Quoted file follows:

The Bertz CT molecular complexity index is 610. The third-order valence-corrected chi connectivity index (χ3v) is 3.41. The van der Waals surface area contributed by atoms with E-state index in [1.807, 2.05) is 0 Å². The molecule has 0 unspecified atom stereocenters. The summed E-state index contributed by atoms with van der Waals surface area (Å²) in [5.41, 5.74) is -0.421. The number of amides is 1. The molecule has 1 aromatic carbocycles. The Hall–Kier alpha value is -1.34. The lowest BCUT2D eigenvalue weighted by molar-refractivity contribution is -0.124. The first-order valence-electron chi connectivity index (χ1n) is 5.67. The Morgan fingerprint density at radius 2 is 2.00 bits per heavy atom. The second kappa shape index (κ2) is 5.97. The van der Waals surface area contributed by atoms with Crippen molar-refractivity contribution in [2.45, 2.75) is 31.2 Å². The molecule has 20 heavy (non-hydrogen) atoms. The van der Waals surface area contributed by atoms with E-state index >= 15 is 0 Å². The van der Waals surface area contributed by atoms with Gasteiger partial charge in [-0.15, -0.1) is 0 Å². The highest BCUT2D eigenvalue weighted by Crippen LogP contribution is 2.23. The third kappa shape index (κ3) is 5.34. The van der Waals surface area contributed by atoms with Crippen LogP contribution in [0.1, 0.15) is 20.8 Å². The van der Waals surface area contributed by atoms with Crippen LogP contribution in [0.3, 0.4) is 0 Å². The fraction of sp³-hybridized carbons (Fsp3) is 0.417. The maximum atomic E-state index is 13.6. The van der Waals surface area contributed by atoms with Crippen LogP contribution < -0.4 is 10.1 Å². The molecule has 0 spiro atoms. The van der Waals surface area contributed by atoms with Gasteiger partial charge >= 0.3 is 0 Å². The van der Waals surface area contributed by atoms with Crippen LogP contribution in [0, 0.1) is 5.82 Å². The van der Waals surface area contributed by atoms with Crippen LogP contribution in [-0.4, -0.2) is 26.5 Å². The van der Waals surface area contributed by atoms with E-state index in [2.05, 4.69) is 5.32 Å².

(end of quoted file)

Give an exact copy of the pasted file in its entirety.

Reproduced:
The Bertz CT molecular complexity index is 610. The third-order valence-corrected chi connectivity index (χ3v) is 3.41. The van der Waals surface area contributed by atoms with E-state index in [1.807, 2.05) is 0 Å². The molecule has 0 unspecified atom stereocenters. The summed E-state index contributed by atoms with van der Waals surface area (Å²) in [5.41, 5.74) is -0.421. The number of amides is 1. The molecule has 1 aromatic carbocycles. The Hall–Kier alpha value is -1.34. The lowest BCUT2D eigenvalue weighted by molar-refractivity contribution is -0.124. The first-order valence-electron chi connectivity index (χ1n) is 5.67. The Morgan fingerprint density at radius 2 is 2.00 bits per heavy atom. The second kappa shape index (κ2) is 5.97. The van der Waals surface area contributed by atoms with Crippen molar-refractivity contribution in [2.45, 2.75) is 31.2 Å². The molecule has 20 heavy (non-hydrogen) atoms. The van der Waals surface area contributed by atoms with E-state index >= 15 is 0 Å². The van der Waals surface area contributed by atoms with Gasteiger partial charge in [-0.15, -0.1) is 0 Å². The highest BCUT2D eigenvalue weighted by Crippen LogP contribution is 2.23. The third kappa shape index (κ3) is 5.34. The van der Waals surface area contributed by atoms with Crippen LogP contribution in [0.1, 0.15) is 20.8 Å². The van der Waals surface area contributed by atoms with Crippen LogP contribution in [0.3, 0.4) is 0 Å². The fraction of sp³-hybridized carbons (Fsp3) is 0.417. The maximum atomic E-state index is 13.6. The van der Waals surface area contributed by atoms with Crippen LogP contribution < -0.4 is 10.1 Å². The molecule has 0 spiro atoms. The van der Waals surface area contributed by atoms with Gasteiger partial charge >= 0.3 is 0 Å². The van der Waals surface area contributed by atoms with Crippen LogP contribution in [0, 0.1) is 5.82 Å². The van der Waals surface area contributed by atoms with Crippen LogP contribution in [-0.4, -0.2) is 26.5 Å². The van der Waals surface area contributed by atoms with E-state index in [2.05, 4.69) is 5.32 Å².